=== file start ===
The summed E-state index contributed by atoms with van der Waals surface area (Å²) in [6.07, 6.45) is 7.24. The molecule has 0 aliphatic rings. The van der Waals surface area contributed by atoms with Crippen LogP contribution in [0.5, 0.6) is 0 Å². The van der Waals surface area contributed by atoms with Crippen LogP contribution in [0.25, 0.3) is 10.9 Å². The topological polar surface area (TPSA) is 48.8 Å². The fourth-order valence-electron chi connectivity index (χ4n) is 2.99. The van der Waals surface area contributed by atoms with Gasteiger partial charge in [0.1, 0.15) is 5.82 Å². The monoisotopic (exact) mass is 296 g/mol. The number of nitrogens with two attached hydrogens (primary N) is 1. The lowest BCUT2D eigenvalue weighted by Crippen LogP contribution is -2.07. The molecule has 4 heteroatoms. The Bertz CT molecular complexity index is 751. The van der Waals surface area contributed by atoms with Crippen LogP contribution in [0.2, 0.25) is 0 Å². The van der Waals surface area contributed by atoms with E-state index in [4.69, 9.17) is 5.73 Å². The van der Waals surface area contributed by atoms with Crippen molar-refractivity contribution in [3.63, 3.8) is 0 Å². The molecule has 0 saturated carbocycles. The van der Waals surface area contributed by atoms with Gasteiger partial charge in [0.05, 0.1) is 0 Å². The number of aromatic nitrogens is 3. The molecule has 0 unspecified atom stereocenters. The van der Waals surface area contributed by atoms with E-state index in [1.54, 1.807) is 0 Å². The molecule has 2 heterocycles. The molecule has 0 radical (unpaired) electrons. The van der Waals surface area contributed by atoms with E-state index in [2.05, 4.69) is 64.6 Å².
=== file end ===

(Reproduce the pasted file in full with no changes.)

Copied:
The summed E-state index contributed by atoms with van der Waals surface area (Å²) in [6.07, 6.45) is 7.24. The molecule has 0 aliphatic rings. The van der Waals surface area contributed by atoms with Crippen LogP contribution in [0.5, 0.6) is 0 Å². The van der Waals surface area contributed by atoms with Crippen LogP contribution in [0.25, 0.3) is 10.9 Å². The topological polar surface area (TPSA) is 48.8 Å². The fourth-order valence-electron chi connectivity index (χ4n) is 2.99. The van der Waals surface area contributed by atoms with Gasteiger partial charge in [0.1, 0.15) is 5.82 Å². The monoisotopic (exact) mass is 296 g/mol. The number of nitrogens with two attached hydrogens (primary N) is 1. The lowest BCUT2D eigenvalue weighted by Crippen LogP contribution is -2.07. The molecule has 4 heteroatoms. The Bertz CT molecular complexity index is 751. The van der Waals surface area contributed by atoms with Crippen LogP contribution in [0.2, 0.25) is 0 Å². The van der Waals surface area contributed by atoms with E-state index in [4.69, 9.17) is 5.73 Å². The van der Waals surface area contributed by atoms with Crippen molar-refractivity contribution in [3.63, 3.8) is 0 Å². The molecule has 0 saturated carbocycles. The van der Waals surface area contributed by atoms with Gasteiger partial charge in [0.05, 0.1) is 0 Å². The number of aromatic nitrogens is 3. The molecule has 0 unspecified atom stereocenters. The van der Waals surface area contributed by atoms with E-state index in [1.54, 1.807) is 0 Å². The molecule has 2 heterocycles. The molecule has 0 radical (unpaired) electrons. The van der Waals surface area contributed by atoms with E-state index in [2.05, 4.69) is 64.6 Å².